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Article 417. The following are also
considered as personal property: (1) Obligations and actions which have for their object movables or demandable sums; and (2) Shares of stock of agricultural, commercial, and industrial entities, although they may have real estate. (1) Examples are: the right to recover stolen property and promissory notes as these involve movables or demandable sums (2) Even if the sole property of the corporation is real property, a share in such corporation is personal property. In fact, all shares in all juridical persons are considered personal. The property right of shares of stock can only be enforced or exercised where the corporation is organized or has its place of business. (3) Money is always personal property. Money is not merchandise when in domestic circulation; it becomes merchandise when it is exported or taken out of domestic circulation.
Article 419. Property is either of public
dominion or of private ownership.
Article 420. The following things are
property of public dominion: (1) Those intended for public use, such as roads, canals, rivers, torrents, ports and bridges constructed by the State, banks, shores, roadsteads, and others of similar character; (2) Those which belong to the State, without being for public use, and are intended for some public service or for the development of the national wealth. Public dominion (def.): a) ownership by the State in that the State has control and administration; or b) ownership by the public in general. Three Kinds Of Property Of Public Dominion: 1) For public use – roads, canals for use by everyone 2) For public service – government buildings and vehicles for use by authorized persons 3) For the development of national wealth – natural resources.
Article 418. Movable property is either
consumable or non-consumable. To the first class belong those movables which cannot be used in a manner appropriate to their nature without their being consumed; to the second class belong all others. Classifications of movable property (1) According to NATURE: a. Consumable – cannot be used according to its nature without being consumed Non-consumable – any other kind of movable property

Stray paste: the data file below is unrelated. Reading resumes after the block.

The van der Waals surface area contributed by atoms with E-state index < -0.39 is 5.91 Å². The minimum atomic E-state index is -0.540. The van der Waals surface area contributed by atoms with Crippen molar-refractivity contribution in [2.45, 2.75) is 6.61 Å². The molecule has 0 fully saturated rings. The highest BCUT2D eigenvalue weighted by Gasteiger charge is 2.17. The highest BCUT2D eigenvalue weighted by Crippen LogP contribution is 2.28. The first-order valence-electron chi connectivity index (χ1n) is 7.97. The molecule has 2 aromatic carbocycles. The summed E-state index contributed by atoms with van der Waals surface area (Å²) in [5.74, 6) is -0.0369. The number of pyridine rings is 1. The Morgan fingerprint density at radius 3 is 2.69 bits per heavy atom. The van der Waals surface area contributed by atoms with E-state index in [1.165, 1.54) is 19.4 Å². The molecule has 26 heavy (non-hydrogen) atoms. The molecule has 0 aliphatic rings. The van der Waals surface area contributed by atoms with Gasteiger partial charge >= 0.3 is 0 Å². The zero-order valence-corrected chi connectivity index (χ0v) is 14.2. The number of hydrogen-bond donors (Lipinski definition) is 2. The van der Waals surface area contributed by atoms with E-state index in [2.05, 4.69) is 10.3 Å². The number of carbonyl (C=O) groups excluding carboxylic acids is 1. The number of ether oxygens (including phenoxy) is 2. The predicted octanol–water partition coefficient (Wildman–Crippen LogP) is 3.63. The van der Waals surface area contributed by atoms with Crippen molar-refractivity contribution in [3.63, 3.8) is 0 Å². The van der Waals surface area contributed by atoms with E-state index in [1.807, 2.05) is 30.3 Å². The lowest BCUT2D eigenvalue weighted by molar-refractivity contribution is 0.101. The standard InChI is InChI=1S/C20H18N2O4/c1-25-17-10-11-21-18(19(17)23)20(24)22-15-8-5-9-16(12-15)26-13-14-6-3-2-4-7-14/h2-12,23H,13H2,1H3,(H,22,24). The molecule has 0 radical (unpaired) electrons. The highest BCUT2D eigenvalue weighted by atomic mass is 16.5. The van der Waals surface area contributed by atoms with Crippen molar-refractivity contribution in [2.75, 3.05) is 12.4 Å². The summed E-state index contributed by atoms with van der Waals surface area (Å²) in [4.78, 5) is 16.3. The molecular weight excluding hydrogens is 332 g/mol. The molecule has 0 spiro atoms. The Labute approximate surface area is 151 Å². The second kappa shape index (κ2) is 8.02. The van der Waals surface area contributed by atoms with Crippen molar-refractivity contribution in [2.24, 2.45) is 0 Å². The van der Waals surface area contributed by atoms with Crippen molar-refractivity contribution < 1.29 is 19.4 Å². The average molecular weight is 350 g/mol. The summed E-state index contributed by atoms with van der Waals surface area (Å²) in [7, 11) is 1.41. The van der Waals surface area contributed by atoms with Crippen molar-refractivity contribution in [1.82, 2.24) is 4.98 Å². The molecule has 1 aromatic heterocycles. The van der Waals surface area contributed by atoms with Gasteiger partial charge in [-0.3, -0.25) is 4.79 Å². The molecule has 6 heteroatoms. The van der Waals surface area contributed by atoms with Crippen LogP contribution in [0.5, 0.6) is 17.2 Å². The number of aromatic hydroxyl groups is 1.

Canals constructed by private persons within private lands are of private ownership. Santos v. Moreno The Ayala’s originally constructed the canals to facilitate the operations of their nipa plantation. The Ayala’s later transformed their nipa plantation into several fishponds by constructing dams or dikes to block the flow of water in canals located in the plantation. This property was later sold to Santos, who further developed the property for aquaculture. Local residents sought the destruction of the dikes stating that their construction prevented them from using the canals for transportation, caused flooding, and deprived them of fishing grounds.
(2) According to INTENTION: a. Fungible – Mutuum - borrowed for consumption and equivalent property will be returned Non-fungible – Commodatum exact same property will be returned.
B. Property in Relation to the Person to whom it Belongs
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The property in question was given with the intention of its being the site of the Philippine Embassy. The provincial fiscal later filed a complaint alleging that the property leased was of public character and therefore the contract was null and void. 422. is patrimonial property. the government has implicitly abandoned the public use of the property and caused it to become patrimonial by transferring the embassy to another location and other executive acts.